“Ozaki-san said that Masaya Nakamura, then president of Namco, was interested in being a school principal, and that is one of the big reasons for this business,” Takahashi said. “And this game class had a curriculum where they actually make a game. But the students of this school [were] learn[ing] to be CG artists. So Ozaki-san needed a game idea that was easy to collaborate on with very junior artists, and my idea was selected. Ozaki-san thought the students could make objects that a katamari can roll up.”

The plan for the class was to produce a prototype game, and if that went well, to create a fully-fleshed out product.

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Takahashi recognized that this was a high-risk project. “But I felt that it was so much better than joining boring other projects,” Takahashi said. “So I decided to join this project as game designer.”

Work on the prototype for Katamari Damacy went forward as planned, with Digital Hollywood staff members and contributors pulled from wherever the team could get them.

“The students of Digital Hollywood worked on the modeling,” Takahashi said. “Fortunately, we [got] a lead visual designer from Namco, but we had to find engineers who could work with us. Almost all departments at Namco declined to provide their engineers to us because our project was very unclear and they were very busy developing their games. And then it turned out that a department that makes arcade games was going to lay off some mechanical engineers, and it sounded like some of them had coding experience. So we asked them: Get fired or code our project? And then they chose to work with us.”

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Screenshot: Bandai Namco (Moby Games)

The prototype came together quickly, encouraged by upcoming deadlines and technological constraints. The team was made up of Takahashi, three Namco programmers, three visual designers, and ten to twelve vocational college students.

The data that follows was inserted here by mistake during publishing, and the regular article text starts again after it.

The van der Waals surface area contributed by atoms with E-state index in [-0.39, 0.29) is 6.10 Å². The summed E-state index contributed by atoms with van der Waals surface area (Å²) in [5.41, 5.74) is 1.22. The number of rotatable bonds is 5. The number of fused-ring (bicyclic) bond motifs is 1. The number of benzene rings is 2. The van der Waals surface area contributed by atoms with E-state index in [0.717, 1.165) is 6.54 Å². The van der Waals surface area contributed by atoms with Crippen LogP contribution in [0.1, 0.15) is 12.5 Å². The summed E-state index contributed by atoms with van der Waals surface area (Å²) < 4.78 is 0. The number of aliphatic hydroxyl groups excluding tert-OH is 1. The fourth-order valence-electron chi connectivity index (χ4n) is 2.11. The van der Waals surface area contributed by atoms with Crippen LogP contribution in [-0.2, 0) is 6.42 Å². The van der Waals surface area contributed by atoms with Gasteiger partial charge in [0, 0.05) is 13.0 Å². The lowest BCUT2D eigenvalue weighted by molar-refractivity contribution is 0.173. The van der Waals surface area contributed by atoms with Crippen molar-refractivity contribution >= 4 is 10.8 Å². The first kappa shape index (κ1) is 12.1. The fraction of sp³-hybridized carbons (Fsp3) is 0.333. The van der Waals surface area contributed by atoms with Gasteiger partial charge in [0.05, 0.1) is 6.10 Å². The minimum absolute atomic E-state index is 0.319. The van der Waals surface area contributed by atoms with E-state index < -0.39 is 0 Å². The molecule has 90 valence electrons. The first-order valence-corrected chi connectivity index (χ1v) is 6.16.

The development of the prototype was speedy, lasting less than six months.

“One of the goals was to exhibit a Katamari prototype at Japan Media Arts Festival,” Takahashi said. “Of course, the biggest goal was to make this project into an actual commercial product.”

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Picking the right development platform was the next challenge for the small team.

At that time in the early 2000s, Sony, Sega, Nintendo, and Microsoft were all deep underway in developing the next generation of consoles. The industry was transitioning from 2D computer graphics to 3D, which included better texture mapping, lighting, and shading; shifting from chunky ROM cartridges to CD-ROM discs; and introducing overall better audio, video, color, and resolution.

The PlayStation, which used discs, dominated the scene, having become the first home console to sell 100 million units globally. Its rival Nintendo 64, which had stuck to the cartridge format and suffered delays in its initial release, held a distant second place at close to 33 million lifetime sales, boasting a number of popular first party titles but failing to attract as many third party developers.

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The Nintendo 64 had nevertheless “truly brought developers into the era of 3D,” said Nintendo president Shigeru Miyamoto in a 2000 interview. The technology of the N64 allowed them to work in “real 3D” as opposed to the “pseudo-3D” of the PlayStation, in which developers had to write their own code to bring 3D objects to the screen and didn’t have the ability to easily display textures in the correct perspective.

However, it had been tough for game-makers to develop for the Nintendo 64 because of difficulties with using its hardware and delays in Nintendo’s release of development software libraries.

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With this in mind, the next Nintendo console, the GameCube, was designed from the beginning to be developer-friendly, with new architecture and a more powerful system. “We thought about the developers as our main customers,” said GameCube chip developer ArtX’s Greg Buchner in a 2001 interview with the Gaming Intelligence Agency.

As the GameCube was being developed, Sony was working on the PlayStation 2 (PS2). They released specs for the console, which introduced its new CPU (central processing unit), the “Emotion Engine.”

As with all consoles at the time, the PS2 CPU was designed for a specific task—in this case running 3D games—as opposed to consoles today, which use operating systems and perform a variety of tasks, and must therefore be more flexible in their processing capabilities.